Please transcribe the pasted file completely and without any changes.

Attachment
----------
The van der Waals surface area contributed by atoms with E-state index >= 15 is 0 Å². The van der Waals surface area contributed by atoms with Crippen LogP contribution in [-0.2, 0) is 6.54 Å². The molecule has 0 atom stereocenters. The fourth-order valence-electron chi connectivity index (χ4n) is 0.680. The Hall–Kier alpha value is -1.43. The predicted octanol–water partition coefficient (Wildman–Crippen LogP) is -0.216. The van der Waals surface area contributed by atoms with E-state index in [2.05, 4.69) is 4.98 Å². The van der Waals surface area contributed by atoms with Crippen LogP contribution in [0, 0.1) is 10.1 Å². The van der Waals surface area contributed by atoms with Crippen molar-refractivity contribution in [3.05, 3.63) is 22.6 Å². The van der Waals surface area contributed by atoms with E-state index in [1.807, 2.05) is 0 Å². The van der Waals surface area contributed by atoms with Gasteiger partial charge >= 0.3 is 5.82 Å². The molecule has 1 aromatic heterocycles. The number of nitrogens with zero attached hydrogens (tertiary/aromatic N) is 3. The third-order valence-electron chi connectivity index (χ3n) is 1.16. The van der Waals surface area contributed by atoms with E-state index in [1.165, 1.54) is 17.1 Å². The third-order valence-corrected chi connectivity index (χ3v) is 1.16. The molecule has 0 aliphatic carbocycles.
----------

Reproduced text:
The van der Waals surface area contributed by atoms with E-state index >= 15 is 0 Å². The van der Waals surface area contributed by atoms with Crippen LogP contribution in [-0.2, 0) is 6.54 Å². The molecule has 0 atom stereocenters. The fourth-order valence-electron chi connectivity index (χ4n) is 0.680. The Hall–Kier alpha value is -1.43. The predicted octanol–water partition coefficient (Wildman–Crippen LogP) is -0.216. The van der Waals surface area contributed by atoms with E-state index in [2.05, 4.69) is 4.98 Å². The van der Waals surface area contributed by atoms with Crippen LogP contribution in [0, 0.1) is 10.1 Å². The van der Waals surface area contributed by atoms with Crippen molar-refractivity contribution in [3.05, 3.63) is 22.6 Å². The van der Waals surface area contributed by atoms with E-state index in [1.807, 2.05) is 0 Å². The van der Waals surface area contributed by atoms with Gasteiger partial charge >= 0.3 is 5.82 Å². The molecule has 1 aromatic heterocycles. The number of nitrogens with zero attached hydrogens (tertiary/aromatic N) is 3. The third-order valence-electron chi connectivity index (χ3n) is 1.16. The van der Waals surface area contributed by atoms with E-state index in [1.165, 1.54) is 17.1 Å². The third-order valence-corrected chi connectivity index (χ3v) is 1.16. The molecule has 0 aliphatic carbocycles.